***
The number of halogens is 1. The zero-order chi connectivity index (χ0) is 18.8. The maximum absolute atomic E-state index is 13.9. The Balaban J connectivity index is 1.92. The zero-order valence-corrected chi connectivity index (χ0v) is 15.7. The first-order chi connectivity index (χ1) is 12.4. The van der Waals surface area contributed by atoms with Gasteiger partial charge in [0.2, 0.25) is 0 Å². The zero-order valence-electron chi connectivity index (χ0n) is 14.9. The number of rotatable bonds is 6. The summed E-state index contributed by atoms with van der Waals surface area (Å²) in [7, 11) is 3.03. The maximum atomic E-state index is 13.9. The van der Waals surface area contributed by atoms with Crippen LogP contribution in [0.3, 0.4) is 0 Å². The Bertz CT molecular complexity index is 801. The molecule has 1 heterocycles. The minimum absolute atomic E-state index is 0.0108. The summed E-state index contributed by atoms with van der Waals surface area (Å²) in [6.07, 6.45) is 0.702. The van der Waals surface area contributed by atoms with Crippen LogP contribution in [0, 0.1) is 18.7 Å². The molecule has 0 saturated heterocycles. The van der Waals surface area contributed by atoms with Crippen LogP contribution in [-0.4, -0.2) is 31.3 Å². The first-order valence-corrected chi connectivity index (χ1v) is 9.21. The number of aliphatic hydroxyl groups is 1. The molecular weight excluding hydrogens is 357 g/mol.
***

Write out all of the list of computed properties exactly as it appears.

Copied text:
The number of halogens is 1. The zero-order chi connectivity index (χ0) is 18.8. The maximum absolute atomic E-state index is 13.9. The Balaban J connectivity index is 1.92. The zero-order valence-corrected chi connectivity index (χ0v) is 15.7. The first-order chi connectivity index (χ1) is 12.4. The van der Waals surface area contributed by atoms with Gasteiger partial charge in [0.2, 0.25) is 0 Å². The zero-order valence-electron chi connectivity index (χ0n) is 14.9. The number of rotatable bonds is 6. The summed E-state index contributed by atoms with van der Waals surface area (Å²) in [7, 11) is 3.03. The maximum atomic E-state index is 13.9. The van der Waals surface area contributed by atoms with Crippen LogP contribution in [0.3, 0.4) is 0 Å². The Bertz CT molecular complexity index is 801. The molecule has 1 heterocycles. The minimum absolute atomic E-state index is 0.0108. The summed E-state index contributed by atoms with van der Waals surface area (Å²) in [6.07, 6.45) is 0.702. The van der Waals surface area contributed by atoms with Crippen LogP contribution in [0, 0.1) is 18.7 Å². The molecule has 0 saturated heterocycles. The van der Waals surface area contributed by atoms with Crippen LogP contribution in [-0.4, -0.2) is 31.3 Å². The first-order valence-corrected chi connectivity index (χ1v) is 9.21. The number of aliphatic hydroxyl groups is 1. The molecular weight excluding hydrogens is 357 g/mol.